top of page

This is a cob house, which was constructed during a House Alive apprenticeship. It is now the cabin of Conrad's son, Jules, who has lived in the cabin since he was 16. He fully participated in the apprenticeship. This is sometimes referred to as the "teenage cottage".

This is a light straw-clay building in the Open Air museum in the Netherlands. the museum is full of historic buildings that were taken down somewhere else and then moved, as good as they could to the museum. Notice the beautiful timber frame and the high clay brick foundation, a more typical building material in the Netherlands.

This House Alive and "Be the Change" project is in Reno Nevada. scrap wood was used to build a skeleton frame. It was then filled in with cardboard for insulation. Wood lath went over the cardboard and the building was finished with a straw-clay plaster and a finish earthen plaster. This may very well be the first "cardboard house" in Reno.

This is an adobe brick house in San Christobal, Chiapas, Mexico. It was designed and built by a House Alive alumni and her Mexican husband. Local crews were hired to help with the block making as well as the building.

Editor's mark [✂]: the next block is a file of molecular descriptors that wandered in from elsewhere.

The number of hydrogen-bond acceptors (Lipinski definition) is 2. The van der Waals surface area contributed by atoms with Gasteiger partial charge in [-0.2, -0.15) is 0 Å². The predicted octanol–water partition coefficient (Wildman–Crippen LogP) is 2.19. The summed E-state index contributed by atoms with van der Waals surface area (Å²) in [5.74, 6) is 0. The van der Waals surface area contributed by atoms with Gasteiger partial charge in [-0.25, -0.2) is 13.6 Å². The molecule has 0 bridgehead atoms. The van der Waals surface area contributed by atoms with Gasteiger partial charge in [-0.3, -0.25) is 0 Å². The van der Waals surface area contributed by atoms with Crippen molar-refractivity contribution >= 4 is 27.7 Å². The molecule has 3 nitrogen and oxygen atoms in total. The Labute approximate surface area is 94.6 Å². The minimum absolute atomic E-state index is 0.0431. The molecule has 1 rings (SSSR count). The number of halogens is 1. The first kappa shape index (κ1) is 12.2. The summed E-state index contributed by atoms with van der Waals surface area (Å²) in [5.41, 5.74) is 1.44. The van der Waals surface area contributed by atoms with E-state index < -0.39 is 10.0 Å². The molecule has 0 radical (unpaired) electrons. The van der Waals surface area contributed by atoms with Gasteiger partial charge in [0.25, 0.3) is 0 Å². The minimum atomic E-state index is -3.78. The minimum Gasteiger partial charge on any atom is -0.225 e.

This is an adobe house, in the early stages. It has a very simple earthbag foundation.

This is a code approved hybrid house in Southern Oregon. The earthen plaster went on in 2 stages. The first stage was a basic brown plaster, made with the local clay-soil. After a few years we decided to beautify the house a bit: during our first House Alive apprenticeship in 2004 we put the lighter plaster over the brown.  

This was a terrible drywall/particle board room. We put some straw-clay plaster on the drywall, put a finish plaster over that, and gave the ceiling a clay paint. We also put in an earthen floor. Total material cost for this remodel was about $200. It was done by 6 students over 2 weekends, during a House Alive workshop.

bottom of page